16. 16. Optimizing Your Content –What’s Right and What’s Wrongl Content Organization • Make sure your site is searchable. • Just because you link to it, doesn’t mean it can be found. Actual Document If a site visitor were to come across that excerpt in a search result, he or she would not recognize that they found anything significant. Too often, links are relied on too heavily to direct site visitors to content. More Web users are turning to search before they will navigate to content. If search doesn’t work, they will probably leave the site. Content Optimization for Search DiscoverabilityJune 1, 2005 khannon@infocurators.com 46Content Optimization forSearchl Search Maintenance • Content Stewards • Process, Process and More Process Content Optimization for Search DiscoverabilityJune 1, 2005 khannon@infocurators.com 47Search Maintenancel Content Stewards • Content Needs Ownership • When content has owners, it is well-managed. • Content management systems DON’T replace content stewards. • Content management systems provide function ONLY. • Content stewards provide intelligence. Content Optimization for Search DiscoverabilityJune 1, 2005 khannon@infocurators.com 48 16
  17. 17. Search Maintenancel Content Stewards • Content Needs Ownership • Sites that lack content stewards are obvious. • When sites have poor metadata, disorganized and out- of-date content, they most probably lack stewardship. • Content stewards will assure that your information remains relevant. Content Optimization for Search DiscoverabilityJune 1, 2005 khannon@infocurators.com 49Search Maintenancel Process, Process and More Process • In order for content to work well with search engines, it needs maintenance and stewardship. • In order for the content stewards to work effectively, they need to have solid processes to follow to maintain active and relevant content. Content Optimization for Search DiscoverabilityJune 1, 2005 khannon@infocurators.com 50Search Maintenancel Process, Process and More Process • Content and document management systems provide out -of -the-box processes and workflows. • You need to go back to basics and identify the best processes and workflows for your organization. • These well-defined business processes need to be programmed into your content management software. Content Optimization for Search DiscoverabilityJune 1, 2005 khannon@infocurators.com 51 17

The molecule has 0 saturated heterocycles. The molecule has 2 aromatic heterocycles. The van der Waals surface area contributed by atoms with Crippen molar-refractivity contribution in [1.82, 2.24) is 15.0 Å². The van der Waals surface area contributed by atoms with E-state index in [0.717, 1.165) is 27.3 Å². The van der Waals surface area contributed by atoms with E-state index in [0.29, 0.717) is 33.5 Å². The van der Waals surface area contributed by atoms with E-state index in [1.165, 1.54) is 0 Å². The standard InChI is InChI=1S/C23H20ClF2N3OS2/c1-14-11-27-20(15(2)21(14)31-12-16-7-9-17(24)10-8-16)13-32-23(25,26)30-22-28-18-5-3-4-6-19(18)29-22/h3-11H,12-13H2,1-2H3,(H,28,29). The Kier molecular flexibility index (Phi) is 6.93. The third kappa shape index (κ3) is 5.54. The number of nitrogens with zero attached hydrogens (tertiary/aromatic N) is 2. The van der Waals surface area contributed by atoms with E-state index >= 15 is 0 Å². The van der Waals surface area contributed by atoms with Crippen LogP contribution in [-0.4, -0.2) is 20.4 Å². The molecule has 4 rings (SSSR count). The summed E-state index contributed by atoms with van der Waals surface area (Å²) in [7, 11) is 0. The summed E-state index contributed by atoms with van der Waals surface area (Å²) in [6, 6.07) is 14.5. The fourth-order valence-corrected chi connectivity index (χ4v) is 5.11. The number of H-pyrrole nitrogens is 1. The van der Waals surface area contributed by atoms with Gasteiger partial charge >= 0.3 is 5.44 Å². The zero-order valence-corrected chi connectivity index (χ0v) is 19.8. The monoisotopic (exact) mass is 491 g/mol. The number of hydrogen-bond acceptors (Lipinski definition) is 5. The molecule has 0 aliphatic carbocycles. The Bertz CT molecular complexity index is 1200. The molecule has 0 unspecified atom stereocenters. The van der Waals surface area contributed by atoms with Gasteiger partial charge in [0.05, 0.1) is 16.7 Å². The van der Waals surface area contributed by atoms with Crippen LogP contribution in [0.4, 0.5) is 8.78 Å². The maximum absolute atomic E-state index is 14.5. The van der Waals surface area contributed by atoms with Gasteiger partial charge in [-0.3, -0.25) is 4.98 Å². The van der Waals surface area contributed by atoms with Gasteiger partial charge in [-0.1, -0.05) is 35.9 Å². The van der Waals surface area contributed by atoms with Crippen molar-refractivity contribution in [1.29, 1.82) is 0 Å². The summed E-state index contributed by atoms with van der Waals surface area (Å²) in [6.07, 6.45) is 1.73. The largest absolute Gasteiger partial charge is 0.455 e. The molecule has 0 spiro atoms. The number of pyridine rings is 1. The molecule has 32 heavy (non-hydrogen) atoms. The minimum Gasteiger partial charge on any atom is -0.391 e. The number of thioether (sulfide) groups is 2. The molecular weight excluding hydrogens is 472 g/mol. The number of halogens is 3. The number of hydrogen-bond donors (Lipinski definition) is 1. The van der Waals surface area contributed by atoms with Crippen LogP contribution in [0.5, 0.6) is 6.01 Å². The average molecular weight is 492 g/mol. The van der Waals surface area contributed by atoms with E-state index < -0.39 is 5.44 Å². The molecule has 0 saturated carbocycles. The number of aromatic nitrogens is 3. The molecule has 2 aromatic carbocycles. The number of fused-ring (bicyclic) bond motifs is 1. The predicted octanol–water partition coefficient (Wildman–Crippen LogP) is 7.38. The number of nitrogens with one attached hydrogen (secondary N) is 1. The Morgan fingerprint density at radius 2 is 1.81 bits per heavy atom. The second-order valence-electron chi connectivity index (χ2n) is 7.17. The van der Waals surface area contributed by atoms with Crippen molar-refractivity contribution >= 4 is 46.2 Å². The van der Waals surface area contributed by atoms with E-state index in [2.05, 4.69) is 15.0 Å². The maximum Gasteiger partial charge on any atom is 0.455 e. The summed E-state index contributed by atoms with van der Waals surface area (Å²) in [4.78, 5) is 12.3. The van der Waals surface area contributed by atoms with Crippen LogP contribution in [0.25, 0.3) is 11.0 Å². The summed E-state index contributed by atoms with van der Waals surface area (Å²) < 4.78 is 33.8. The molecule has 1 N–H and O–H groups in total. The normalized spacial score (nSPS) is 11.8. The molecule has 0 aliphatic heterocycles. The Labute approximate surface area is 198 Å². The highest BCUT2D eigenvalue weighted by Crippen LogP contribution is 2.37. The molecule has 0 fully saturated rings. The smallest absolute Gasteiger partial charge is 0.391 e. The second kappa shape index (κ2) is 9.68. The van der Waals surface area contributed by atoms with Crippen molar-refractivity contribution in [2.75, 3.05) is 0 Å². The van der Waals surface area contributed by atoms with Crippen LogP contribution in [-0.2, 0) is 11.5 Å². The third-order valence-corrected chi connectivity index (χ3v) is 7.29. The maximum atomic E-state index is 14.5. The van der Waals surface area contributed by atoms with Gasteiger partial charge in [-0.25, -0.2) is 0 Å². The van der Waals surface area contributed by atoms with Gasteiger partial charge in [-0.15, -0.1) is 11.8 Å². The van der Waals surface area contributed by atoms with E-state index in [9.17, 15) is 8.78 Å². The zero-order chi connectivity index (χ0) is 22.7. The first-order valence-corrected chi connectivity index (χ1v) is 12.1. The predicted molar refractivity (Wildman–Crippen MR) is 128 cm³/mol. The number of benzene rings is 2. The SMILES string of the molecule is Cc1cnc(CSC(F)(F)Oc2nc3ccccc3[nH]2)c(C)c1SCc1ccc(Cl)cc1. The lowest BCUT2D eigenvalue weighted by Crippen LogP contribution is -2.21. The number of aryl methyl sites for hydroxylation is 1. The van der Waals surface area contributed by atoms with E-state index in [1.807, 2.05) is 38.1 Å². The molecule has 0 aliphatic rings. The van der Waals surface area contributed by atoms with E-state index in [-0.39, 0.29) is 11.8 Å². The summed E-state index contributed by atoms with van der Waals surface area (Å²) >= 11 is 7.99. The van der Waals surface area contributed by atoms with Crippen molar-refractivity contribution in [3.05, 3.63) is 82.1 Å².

18. 18. Search Maintenancel Process, Process and More Process • YOU drive the technology. • When you allow the technology to drive your process, you are in trouble. • Well-managed information is managed by people. Content Optimization for Search DiscoverabilityJune 1, 2005 khannon@infocurators.com 52Search Maintenance Thank You Content Optimization for Search DiscoverabilityJune 1, 2005 khannon@infocurators.com 53 18